Getting to the gym first thing in the morning is often much easier said than done. It can be more appealing to roll back under the covers rather than strap on your shoes for a pre-work run.
Kicking off your day with a workout may help you lose more fat, reduce your desire to ingest excessive calories throughout the day, lower your blood pressure and can help you to sleep better at night. So how do you make that early exercise happen? It all starts with how you prepare the night before.
HuffPost chatted with some experts to uncover the best ways to prep for your morning workout at night. Here’s what you can do before bed to ensure that you make it with zero excuses:
1. Get your clothes ready
“Sleep in your workout clothes so all you have to do is wash your face, brush your teeth, get your butt in the car and just go,” suggested Ron “Boss” Everline, a celebrity personal trainer and co-star of the YouTube Original series “What the Fit” on Laugh Out Loud’s YouTube channel.
If sleeping in your exercise tank isn’t up your alley, try at least packing your gym bag the night before, said Andrea Fornarola Hunsberger founder of Elements Fitness. “Put it by the door and have it ready to grab in the morning,” she said.
And when it comes down to deciding what to wear, dress for success. “Pick out a workout outfit that makes you feel powerful to get moving,” said Sandy Liang, a certified personal trainer at Crunch Fitness in New York.
2. Keep your finger off the snooze button
Make your bedroom a snooze-free zone by keeping your alarm out of arm’s reach.
“Set your alarm clock and put it on the other side of the room,” Everline advised. “When it goes off in the morning, you’ll have to get up out of the bed and turn it off.”
Krickit Hodges, co-founder of GoTRIBE, a global online personal training company, also stressed that hitting snooze is a bad habit when it comes to morning exercise. She added that you should try to get out of bed within a few seconds of your alarm going off.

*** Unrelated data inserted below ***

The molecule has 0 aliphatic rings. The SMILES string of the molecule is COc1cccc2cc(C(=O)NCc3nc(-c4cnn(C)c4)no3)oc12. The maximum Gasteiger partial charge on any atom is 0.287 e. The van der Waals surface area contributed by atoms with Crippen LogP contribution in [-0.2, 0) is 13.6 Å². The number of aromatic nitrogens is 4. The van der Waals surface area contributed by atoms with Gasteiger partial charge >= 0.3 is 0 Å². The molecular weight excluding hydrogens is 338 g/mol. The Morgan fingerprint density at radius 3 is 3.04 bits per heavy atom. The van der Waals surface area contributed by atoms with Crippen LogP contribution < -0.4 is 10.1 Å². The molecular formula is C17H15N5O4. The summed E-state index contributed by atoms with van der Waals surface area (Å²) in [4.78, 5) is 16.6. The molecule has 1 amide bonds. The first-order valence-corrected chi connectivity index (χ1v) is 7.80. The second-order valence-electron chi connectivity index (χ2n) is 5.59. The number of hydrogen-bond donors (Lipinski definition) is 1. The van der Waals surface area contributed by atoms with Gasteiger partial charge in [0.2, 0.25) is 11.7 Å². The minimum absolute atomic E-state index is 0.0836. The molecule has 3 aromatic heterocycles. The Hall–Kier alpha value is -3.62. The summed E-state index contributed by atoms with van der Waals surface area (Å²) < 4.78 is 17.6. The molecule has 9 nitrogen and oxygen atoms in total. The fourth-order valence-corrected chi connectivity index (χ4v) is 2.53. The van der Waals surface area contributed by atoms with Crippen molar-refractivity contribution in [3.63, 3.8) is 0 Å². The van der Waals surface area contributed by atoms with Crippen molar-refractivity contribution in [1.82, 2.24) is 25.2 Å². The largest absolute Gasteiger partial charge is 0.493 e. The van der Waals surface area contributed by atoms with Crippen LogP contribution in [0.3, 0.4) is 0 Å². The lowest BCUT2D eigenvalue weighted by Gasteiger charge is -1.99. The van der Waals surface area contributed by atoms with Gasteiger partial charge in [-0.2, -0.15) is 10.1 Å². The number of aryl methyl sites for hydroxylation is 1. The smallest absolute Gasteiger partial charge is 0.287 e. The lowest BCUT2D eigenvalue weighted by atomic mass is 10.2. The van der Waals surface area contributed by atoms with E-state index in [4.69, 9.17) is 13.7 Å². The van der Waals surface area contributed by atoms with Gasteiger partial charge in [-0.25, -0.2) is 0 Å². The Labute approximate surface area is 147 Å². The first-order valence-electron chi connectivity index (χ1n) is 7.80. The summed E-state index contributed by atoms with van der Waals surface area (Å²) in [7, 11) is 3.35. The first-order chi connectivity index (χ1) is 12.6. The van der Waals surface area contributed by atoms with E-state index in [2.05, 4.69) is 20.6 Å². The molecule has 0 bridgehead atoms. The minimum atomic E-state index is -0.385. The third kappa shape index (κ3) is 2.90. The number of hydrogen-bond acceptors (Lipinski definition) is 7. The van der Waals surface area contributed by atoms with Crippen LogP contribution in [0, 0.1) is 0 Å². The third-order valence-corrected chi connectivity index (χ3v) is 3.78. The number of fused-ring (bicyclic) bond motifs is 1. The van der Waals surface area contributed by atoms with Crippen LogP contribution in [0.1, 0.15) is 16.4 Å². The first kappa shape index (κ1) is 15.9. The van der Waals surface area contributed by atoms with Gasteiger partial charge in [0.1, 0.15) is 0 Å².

“When you set your alarm at night, set it to one of your favorite jams to pump you up,” Hodges said. “I have ‘Eye of the Tiger.’”
3. Eat a smart dinner
“Avoid eating heavy meals too late at night,” said David Greuner, a cardiovascular surgeon and co-founder of NYC Surgical Associates. Greuner recommended aiming for an earlier dinner to facilitate waking up refreshed and ready to train in the morning.
“Aside from possible heartburn and indigestion, overeating later at night can leave you prone to feeling lethargic in the morning and more inclined to skip your workout,” he explained. “Digestion takes about six to eight hours so last night’s big meal may still be sitting in your stomach the next morning.” An ideal, smart dinner that can help fuel you consists of something like brown rice, steamed broccoli and lean protein, he said.
4. Prep your tech
“Make sure the electronics you use during your workout are fully charged,” said celebrity fitness trainer Tadeo Arnold. “That could be your wireless earphones or iPhone, anything that helps you have a more productive workout.”
Another fun motivator is to put together an energizing playlist of songs to train to the next morning. You can also cue up a podcast that you’ve been meaning to check out or make a plan to stream an episode of “Scandal” or “Orange is the New Black” while you log your daily half hour on the elliptical.
5. Optimize your sleep
Martin Rawls-Meehan, CEO and chief innovation officer of sleep technology company Reverie, said that a surefire way to get up in time for your morning workout is to follow a consistent sleep schedule. “Try to go to bed at the same time every night, including weekends,” he explained.
Rawls-Meehan also recommended setting yourself up for a good night’s sleep by engaging in a soothing pre-bed activity. “You can’t automatically switch off a stimulated head and fall asleep,” he said. You should also avoid emotionally charged conversations or doing work within an hour of going to sleep. His other tips include meditating before bedtime and keeping your room between 60 to 68 degrees Fahrenheit to promote a more restful sleep.
6. Get your breakfast ready
“If you need to eat something pre-workout, make it at night and have it ready to go so you aren’t spending time cooking in the morning,” said Tatiana Boncompagni, a certified personal trainer with Sculptologie. “I like cold egg whites cooked in coconut oil with cinnamon, right out of the container. You can also do overnight oats with 1/4 banana and a tablespoon of almond butter. Grab and go is the idea!”
7. Preregister for a class
Map out your workout before going to sleep. “If you are going to take a group class, sign up the night before to guarantee your spot and also encourage you to not get the no-show charge,” said Astrid Swan, a celebrity personal trainer and Barry’s Bootcamp instructor.
And if you are planning on doing your own workout, you can still partake in this practice. “Place your morning workout in your calendar as an appointment with yourself to better yourself,” Liang said. “You’ve got an important meeting with you!”
8. Commit to a workout buddy
Research has found that having an exercise partner can go a long way in motivating you to stick with a fitness routine. Pairing up with a pal to hit a pre-work Pilates class can be fun. Plus, if you agree to take a 7 a.m. class together, you’ll be less likely to flake.